Good news for lovers of Mozart’s Marriage of Figaro: the famous Living Stereo recording, a co-production of RCA Victor and English Decca, is now available again, well remastered, on Urania.

Opera Rara: new recording of Bellini's Adelson e Salvini

In May 2016, Opera Rara gave Bellini aficionados a treat when they gave a concert performance of Vincenzo Bellini’s first opera, Adelson e Salvini, at the Barbican Hall. The preceding week had been spent in the BBC’s Maida Vale Studios, and this recording, released last month, is a very welcome addition to Opera Rara’s bel canto catalogue.

Jonas Kaufmann : Mahler Das Lied von der Erde

Jonas Kaufmann Mahler Das Lied von der Erde is utterly unique but also works surprisingly well as a musical experience. This won't appeal to superficial listeners, but will reward those who take Mahler seriously enough to value the challenge of new perspectives.

The "Lost" Songs of Morfydd Owen

A new recording, made late last year, Morfydd Owen : Portrait of a Lost Icon, from Tŷ Cerdd, specialists in Welsh music, reveals Owen as one of the more distinctive voices in British music of her era : a grand claim but not without foundation. To this day, Owen's tally of prizes awarded by the Royal Academy of Music remains unrivalled.

Early Swedish opera - Stenhammer world premiere

The Feast at Solhaug : Henrik Ibsen's play Gildet paa Solhaug (1856) inspired Wilhelm Stenhammer's opera Gillet på Solhaug. The world premiere recording is now available via Sterling CD, in a 3 disc set which includes full libretto and background history.

Walter Braunfels Orchestral Songs Vol 2

Honours yet again to Oehms Classics who understand the importance of excellence. A composer as good, and as individual, as Walter Braunfels deserves nothing less.

The Tallis Scholars: Josquin's Missa Di dadi

‘Can great music be inspired by the throw of the dice?’ asks Peter Phillips, director of The Tallis Scholars, in his liner notes to the ensemble’s new recording of Josquin’s Missa Di dadi (The Dice Mass). The fifteenth-century artist certainly had an abundant supply of devotional imagery. As one scholar has put it, during this age there was neither ‘an object nor an action, however trivial, that [was] not constantly correlated with Christ or salvation’.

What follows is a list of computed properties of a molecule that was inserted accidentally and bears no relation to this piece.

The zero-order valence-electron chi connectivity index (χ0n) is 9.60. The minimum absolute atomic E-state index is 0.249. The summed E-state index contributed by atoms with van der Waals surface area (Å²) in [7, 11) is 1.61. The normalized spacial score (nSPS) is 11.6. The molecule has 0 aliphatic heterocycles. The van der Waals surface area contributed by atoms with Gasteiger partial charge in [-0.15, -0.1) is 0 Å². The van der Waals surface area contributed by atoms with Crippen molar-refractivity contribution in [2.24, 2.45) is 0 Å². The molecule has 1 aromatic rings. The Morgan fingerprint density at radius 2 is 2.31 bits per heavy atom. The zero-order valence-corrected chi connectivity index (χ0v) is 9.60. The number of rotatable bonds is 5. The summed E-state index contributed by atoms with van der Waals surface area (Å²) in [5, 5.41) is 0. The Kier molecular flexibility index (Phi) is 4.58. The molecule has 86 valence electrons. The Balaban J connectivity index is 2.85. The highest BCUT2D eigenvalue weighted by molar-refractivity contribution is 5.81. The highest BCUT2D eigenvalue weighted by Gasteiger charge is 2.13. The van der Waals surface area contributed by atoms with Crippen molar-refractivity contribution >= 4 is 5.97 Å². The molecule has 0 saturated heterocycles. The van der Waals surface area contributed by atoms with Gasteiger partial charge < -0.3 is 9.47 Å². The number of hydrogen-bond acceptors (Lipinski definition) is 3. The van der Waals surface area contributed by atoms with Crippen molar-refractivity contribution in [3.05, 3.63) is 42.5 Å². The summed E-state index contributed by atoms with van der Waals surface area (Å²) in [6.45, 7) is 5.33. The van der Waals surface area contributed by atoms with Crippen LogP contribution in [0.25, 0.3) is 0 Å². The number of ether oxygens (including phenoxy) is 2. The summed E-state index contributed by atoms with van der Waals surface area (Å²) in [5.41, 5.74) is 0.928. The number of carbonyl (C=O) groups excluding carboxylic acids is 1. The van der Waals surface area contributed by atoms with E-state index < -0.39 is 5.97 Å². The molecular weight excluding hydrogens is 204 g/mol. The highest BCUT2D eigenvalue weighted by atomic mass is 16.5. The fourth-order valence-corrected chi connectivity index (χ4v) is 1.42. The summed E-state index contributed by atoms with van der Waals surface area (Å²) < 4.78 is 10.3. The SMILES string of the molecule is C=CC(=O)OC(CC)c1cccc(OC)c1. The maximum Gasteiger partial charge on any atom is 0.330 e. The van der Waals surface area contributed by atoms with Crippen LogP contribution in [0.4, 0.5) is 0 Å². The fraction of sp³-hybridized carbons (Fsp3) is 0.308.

OPERA TODAY ARCHIVES »

Recordings

30 Jan 2005

WAGNER: Die Feen

How narrow-minded can one be ? Very much so in the case of Richard Wagner who succeeded in not mentioning once the name of Verdi in all his writings. And is not his decision to banish his early youth works from the Bayreuth-barn rooted in that same mentality ? Of course during his lifetime he was the subject of many attacks and maybe he feared to be the victim of ridicule with critics dissecting every bar of Die Feen, Das Liebesverbot and Rienzi and looking for influences of other composers. Rienzi and Liebesverbot had been staged while he lived but Die Feen was only known by a few selections and he never took pains to have his first opera performed at a time when he could easily have done it. Die Feen was premiered 5 years after his death and then led a rather undistinguished life of a few performances. Still the amount of bigotry of his successors is even greater, considering that Siegfried Wagner himself was a composer of fairy tales and should not have respected his father’s wish not to perform Die Feen. The grandchildren complied as well though one can understand their motives. As Wagner lost some of his hallowed reputation during the fifties and the sixties, the stock of Verdi rose very high indeed and maybe it was not in the Wagners’ interest to show the more amateurish trials of granddaddy. Eva Wagner, Wolfgang’s estranged daughter who should have succeeded him long ago, was the first to offer a business plan for a new New Bayreuth where Die Feen, Rienzi and even the operas of composers who influenced the maestro would have their place. And then music lovers could at last hear and see what the fuss is all about if there is something to be excited about. Well, there is. The overture is a gem, all of its 11 minutes and almost worth the purchase of the set. Yes, it’s easy to trace the influence of Mozart and especially Weber but 20-year Wagner had a voice of his own as well, different from that of his contemporaries. Wagner was twelve years younger than Lortzing who could easily have treated the same fairy subject but one immediately hears the far richer orchestration, the ease Wagner has in composing more complicated arias and ensembles. And one regrets somewhat that the mature Wagner gave his best tunes to the orchestra instead of sticking with the singers like the youthful composer still did in the old tradition.

Richard Wagner: Die Feen.
Don Garrard, April Cantelo, Della Jones, Elizabeth Gale, John Mitchinson, Lorna Haywood, Tom McDonnell, Paul Hudson, Teresa Cahill, richard Greager, Jolyon Dodgson.